Abbas & Netanyahu exchange historic handshake at Peres funeral (VIDEO)
Abbas greeted Netanyahu and his wife in the surprise move filmed and photographed by surrounding funeral attendees.
Netanyahu, leader of the Likud party, had not met Abbas face-to-face in six years and acknowledged the significance of his attendance, saying: "It's something that I appreciate very much on behalf of our people and on behalf of us."
Israeli President Reuven Rivlin later tweeted that he had also spoken with Abbas before the funeral, saying that he "stressed the need to build confidence between the sides."
Relations between the Jewish state and the Palestinian Authority are at their lowest ebb for a number of years with repeated incursions into and the bombing of Gaza by the Israeli Defense Forces, the continued construction of illegal settlements on occupied Palestinian land, and an increase in stabbing attacks by Arabs on Israelis.
Current and former US Presidents Barack Obama and Bill Clinton were among a host of foreign dignitaries and heads of state attending Peres’s funeral at the city’s Mount Herzl cemetery, and both addressed the mourners.
Praising the contribution of former Israeli Prime Minister Peres to the search for peace in the Middle East, Clinton said: "He imagined all the things the rest of us could do. He started life as Israel's brightest student, became its best teacher and ended up its biggest dreamer.''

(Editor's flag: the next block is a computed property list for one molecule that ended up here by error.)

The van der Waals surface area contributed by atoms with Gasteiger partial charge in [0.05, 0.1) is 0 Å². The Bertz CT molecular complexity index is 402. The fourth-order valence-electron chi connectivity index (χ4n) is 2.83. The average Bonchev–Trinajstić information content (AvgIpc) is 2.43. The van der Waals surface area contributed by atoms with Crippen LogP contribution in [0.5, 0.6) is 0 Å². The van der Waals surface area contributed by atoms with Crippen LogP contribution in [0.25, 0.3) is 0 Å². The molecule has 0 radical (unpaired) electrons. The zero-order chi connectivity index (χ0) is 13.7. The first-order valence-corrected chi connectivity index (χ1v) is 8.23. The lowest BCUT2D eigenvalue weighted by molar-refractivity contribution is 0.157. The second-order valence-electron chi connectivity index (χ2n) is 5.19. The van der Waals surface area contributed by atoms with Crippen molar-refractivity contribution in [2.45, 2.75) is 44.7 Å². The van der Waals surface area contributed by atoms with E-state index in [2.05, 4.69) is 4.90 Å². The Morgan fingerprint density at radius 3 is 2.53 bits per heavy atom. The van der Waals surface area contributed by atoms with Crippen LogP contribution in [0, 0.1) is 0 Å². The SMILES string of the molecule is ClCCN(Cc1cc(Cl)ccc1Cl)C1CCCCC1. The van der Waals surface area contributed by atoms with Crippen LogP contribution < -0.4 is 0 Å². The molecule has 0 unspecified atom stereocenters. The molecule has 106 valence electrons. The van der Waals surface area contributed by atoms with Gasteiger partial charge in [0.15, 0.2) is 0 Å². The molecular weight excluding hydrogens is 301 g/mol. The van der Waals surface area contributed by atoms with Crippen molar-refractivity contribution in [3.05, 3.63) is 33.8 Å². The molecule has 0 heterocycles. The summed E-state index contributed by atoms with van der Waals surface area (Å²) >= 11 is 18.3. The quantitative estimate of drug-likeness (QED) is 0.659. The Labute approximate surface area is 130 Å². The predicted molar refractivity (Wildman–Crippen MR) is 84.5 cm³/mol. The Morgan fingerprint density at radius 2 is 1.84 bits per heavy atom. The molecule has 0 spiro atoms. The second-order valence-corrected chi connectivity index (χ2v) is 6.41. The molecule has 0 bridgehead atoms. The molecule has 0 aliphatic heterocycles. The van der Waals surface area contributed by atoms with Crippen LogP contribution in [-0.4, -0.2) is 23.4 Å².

Obama also paid tribute to Peres, claiming: “He insisted that as human beings Palestinians must be seen as equal in dignity to Jews and must therefore be equal in self determination."
Peres, 93, who went on to become president of Israel towards the end of his career, died on September 28 after suffering a stroke some weeks ago.
He won the Nobel Peace Prize in the 1990s alongside then-Israeli Prime Minister Yitzhak Rabin and Palestinian leader Yasser Arafat for the Oslo Accords which aimed to bring about a final land-for-peace agreement between Israel and Palestine.
Peres fought in the Arab-Israeli War of 1948 and served as a member of the Knesset from the late 1950s. A senior figure in the Israeli army for many years, he was seen as a hawkish figure by many before eventually becoming open to compromise in the search for peace.